Background Situations of disaster that prompt international humanitarian responses are rife with ethical tensions. The 2010 Haiti earthquake caused great destruction and prompted a massive humanitarian response. The widespread needs experienced by the population and the scale of the response inevitably rendered priority-setting difficult, and gave rise to ethical challenges.
Purpose This paper presents four ethical questions identified in the analysis of a study on vulnerability and equity in the humanitarian response to the 2010 Haiti earthquake.
Methods Using interpretive description methodology, the interdisciplinary research team analysed 24 semi-structured in-depth interviews conducted with expatriate and Haitian health workers and decision-makers involved in the response.
Results Ethical questions identified through the analysis were: (1) How should limited resources be allocated in situations of widespread vulnerability and elevated needs? (2) At what point does it become ethically problematic to expend (considerable) resources to sustain expatriate disaster responders? (3) How ought rapid and reactive interventions be balanced with more deliberated and coordinated approaches? (4) What trade-offs are justified when interventions to address acute needs could contribute to long-term vulnerabilities?
Discussion The questions arise in light of an immense gap between available resources and widespread and elevated needs. This gap is likely unavoidable in large-scale crises and may be a source of ethical distress for both local and international responders. The analysis of ethical questions associated with crisis response can advance discussions about how relief efforts can best be designed and implemented to minimise ethical distress and improve assistance to local populations.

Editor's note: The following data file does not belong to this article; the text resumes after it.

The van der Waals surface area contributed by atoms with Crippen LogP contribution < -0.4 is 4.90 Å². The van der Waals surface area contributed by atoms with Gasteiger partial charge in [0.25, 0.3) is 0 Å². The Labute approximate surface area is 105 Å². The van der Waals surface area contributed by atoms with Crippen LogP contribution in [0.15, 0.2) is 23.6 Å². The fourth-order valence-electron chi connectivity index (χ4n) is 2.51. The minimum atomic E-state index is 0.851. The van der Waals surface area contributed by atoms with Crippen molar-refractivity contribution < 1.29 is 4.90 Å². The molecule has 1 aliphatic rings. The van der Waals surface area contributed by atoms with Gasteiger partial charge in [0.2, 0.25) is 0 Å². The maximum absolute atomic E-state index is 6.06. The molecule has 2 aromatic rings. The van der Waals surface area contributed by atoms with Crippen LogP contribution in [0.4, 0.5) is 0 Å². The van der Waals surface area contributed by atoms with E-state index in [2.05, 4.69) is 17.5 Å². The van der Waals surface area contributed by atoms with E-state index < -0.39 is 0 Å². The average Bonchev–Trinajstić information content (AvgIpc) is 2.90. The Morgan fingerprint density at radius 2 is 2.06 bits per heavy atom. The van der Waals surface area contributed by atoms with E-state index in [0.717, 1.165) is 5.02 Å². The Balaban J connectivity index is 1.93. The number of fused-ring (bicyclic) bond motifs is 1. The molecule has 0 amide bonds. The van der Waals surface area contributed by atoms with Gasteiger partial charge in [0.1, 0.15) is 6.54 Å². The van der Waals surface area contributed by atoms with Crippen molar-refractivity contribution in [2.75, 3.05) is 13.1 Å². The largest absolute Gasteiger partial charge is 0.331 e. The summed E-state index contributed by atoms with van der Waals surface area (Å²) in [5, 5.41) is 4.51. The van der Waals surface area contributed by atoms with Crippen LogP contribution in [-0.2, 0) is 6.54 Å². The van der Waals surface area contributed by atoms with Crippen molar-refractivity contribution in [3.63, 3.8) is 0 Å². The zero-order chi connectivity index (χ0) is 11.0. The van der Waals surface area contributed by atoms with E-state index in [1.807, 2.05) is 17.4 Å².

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Funding This study was conducted as part of the Montreal Health Equity Research Consortium through a grant from the Canadian Institutes of Health Research (ROH 115214). MH is supported by a research scholar award from the Fonds de Recherche du Québec—Santé. ED postdoctoral fellowship was supported by the Montreal Health Equity Research Consortium, a grant from the Canadian Institutes of Health Research (EOG-120255), and the Foundation of the Jewish Rehabilitation Hospital.
Competing interests None declared.
Ethics approval REBs at McGill University, University of Montreal and National Bioethics Committee of Haiti.
Provenance and peer review Not commissioned; externally peer reviewed.
Data sharing statement The unpublished data from the study are available to the members of the research team who are listed as authors on this paper. The data are being written up into manuscripts as described in the cover letter.
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